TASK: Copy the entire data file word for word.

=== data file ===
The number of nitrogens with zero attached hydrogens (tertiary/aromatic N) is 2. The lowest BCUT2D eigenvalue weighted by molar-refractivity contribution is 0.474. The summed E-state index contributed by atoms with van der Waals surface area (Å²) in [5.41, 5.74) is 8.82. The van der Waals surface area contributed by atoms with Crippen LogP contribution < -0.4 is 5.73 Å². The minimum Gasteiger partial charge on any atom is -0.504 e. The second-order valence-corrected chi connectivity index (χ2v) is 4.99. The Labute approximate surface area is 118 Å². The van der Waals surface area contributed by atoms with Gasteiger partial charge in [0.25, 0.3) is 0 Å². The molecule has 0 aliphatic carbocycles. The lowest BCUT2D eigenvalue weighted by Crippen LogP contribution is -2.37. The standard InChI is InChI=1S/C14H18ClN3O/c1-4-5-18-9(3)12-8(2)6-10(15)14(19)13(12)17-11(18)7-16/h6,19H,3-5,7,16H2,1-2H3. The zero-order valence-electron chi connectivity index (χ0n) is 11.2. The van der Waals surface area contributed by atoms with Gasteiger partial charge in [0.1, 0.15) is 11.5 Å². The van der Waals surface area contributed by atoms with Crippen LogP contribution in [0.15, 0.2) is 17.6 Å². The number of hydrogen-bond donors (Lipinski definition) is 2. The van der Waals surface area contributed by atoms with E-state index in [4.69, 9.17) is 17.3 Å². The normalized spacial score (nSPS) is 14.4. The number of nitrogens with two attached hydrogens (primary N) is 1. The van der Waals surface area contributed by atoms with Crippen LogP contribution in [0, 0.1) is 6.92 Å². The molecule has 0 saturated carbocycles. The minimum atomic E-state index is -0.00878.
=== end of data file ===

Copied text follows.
The number of nitrogens with zero attached hydrogens (tertiary/aromatic N) is 2. The lowest BCUT2D eigenvalue weighted by molar-refractivity contribution is 0.474. The summed E-state index contributed by atoms with van der Waals surface area (Å²) in [5.41, 5.74) is 8.82. The van der Waals surface area contributed by atoms with Crippen LogP contribution < -0.4 is 5.73 Å². The minimum Gasteiger partial charge on any atom is -0.504 e. The second-order valence-corrected chi connectivity index (χ2v) is 4.99. The Labute approximate surface area is 118 Å². The van der Waals surface area contributed by atoms with Gasteiger partial charge in [0.25, 0.3) is 0 Å². The molecule has 0 aliphatic carbocycles. The lowest BCUT2D eigenvalue weighted by Crippen LogP contribution is -2.37. The standard InChI is InChI=1S/C14H18ClN3O/c1-4-5-18-9(3)12-8(2)6-10(15)14(19)13(12)17-11(18)7-16/h6,19H,3-5,7,16H2,1-2H3. The zero-order valence-electron chi connectivity index (χ0n) is 11.2. The van der Waals surface area contributed by atoms with Gasteiger partial charge in [0.1, 0.15) is 11.5 Å². The van der Waals surface area contributed by atoms with Crippen LogP contribution in [0.15, 0.2) is 17.6 Å². The number of hydrogen-bond donors (Lipinski definition) is 2. The van der Waals surface area contributed by atoms with E-state index in [4.69, 9.17) is 17.3 Å². The normalized spacial score (nSPS) is 14.4. The number of nitrogens with two attached hydrogens (primary N) is 1. The van der Waals surface area contributed by atoms with Crippen LogP contribution in [0, 0.1) is 6.92 Å². The molecule has 0 saturated carbocycles. The minimum atomic E-state index is -0.00878.